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Parenting can be one of the most challenging task a person will ever undertake. Couple the already difficult task of parenting with a child who is struggling with grief, anxiety, depression, sexual abuse, addiction or behavioral problems and it is overwhelming. Kids are often dealing with similar stressors as adults including divorce, grief, addiction, and crime.


Counseling with children and adolescents will often require the parents involvement. Although some children can benefit from individual therapy, parental or other adult caregiver involvement in the process can be the key to long-term success. Parents have a significant impact on their children’s lives and will be there after the therapist is gone. For this reason parents and/or other adult caregivers will often be invited in to sessions and may even be asked to participate in individual sessions with the therapist.


A thorough history including developmental milestones, progress in school, and an understanding of the family dynamics will be obtained during the first one to two sessions with your therapist. Following the first few sessions the therapist will work with the child and the parents and/or the adult caregivers in the home to identify alternative coping skills, consider solutions to common challenges and work through the issues that brought the family in for counseling.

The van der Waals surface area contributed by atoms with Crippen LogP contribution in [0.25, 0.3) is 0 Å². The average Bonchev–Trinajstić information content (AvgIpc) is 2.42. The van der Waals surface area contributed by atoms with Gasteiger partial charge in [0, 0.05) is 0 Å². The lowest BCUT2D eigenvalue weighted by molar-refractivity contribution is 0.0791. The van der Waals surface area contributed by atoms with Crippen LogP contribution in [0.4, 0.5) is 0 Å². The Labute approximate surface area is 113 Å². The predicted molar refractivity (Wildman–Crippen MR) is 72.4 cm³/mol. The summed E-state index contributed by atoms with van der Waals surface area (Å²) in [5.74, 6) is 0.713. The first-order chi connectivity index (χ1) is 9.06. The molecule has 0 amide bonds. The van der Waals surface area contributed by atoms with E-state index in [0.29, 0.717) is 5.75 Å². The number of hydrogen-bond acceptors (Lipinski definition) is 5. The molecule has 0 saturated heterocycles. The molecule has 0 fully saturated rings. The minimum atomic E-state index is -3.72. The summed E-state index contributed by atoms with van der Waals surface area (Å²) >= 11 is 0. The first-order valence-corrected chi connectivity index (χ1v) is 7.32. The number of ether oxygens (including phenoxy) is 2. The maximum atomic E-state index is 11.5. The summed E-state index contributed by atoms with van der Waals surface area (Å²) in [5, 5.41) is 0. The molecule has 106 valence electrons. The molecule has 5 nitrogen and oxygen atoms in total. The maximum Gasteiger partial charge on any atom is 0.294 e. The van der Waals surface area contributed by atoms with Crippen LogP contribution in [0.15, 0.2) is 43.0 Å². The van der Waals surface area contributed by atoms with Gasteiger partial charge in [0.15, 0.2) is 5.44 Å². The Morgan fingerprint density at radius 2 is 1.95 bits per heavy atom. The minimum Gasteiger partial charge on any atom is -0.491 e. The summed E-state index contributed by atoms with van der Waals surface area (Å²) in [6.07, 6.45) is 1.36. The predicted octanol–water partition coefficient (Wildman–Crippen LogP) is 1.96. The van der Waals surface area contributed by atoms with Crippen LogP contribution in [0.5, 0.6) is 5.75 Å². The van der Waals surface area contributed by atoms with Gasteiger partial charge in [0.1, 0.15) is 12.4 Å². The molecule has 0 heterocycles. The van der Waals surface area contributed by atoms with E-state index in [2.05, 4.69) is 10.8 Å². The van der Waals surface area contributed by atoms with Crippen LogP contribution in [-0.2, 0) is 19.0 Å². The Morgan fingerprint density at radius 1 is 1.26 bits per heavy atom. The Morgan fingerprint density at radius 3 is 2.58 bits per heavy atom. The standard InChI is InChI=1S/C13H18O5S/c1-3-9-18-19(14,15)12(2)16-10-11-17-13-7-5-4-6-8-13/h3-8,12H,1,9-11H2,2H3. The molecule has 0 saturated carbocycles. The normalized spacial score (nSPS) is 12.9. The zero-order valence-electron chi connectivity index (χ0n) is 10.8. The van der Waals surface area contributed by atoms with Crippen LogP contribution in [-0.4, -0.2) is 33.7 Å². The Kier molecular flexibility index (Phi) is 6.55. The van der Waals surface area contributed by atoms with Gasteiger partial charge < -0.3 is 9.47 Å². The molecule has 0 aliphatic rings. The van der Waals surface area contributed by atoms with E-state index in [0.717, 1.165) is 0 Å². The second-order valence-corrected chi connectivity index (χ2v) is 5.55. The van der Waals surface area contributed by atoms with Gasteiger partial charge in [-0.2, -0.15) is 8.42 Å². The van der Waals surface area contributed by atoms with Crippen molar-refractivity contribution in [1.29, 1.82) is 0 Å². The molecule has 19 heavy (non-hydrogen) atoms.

It is important that you and your child feel comfortable and trust the therapist that you see. For this reason, if at any time you do not feel like the therapist is meeting the goals or expectations you have it is important to address this with your therapist. Having these conversations can be difficult and/ or uncomfortable but are vital in ensuring that you and your family are receiving the best treatment possible.

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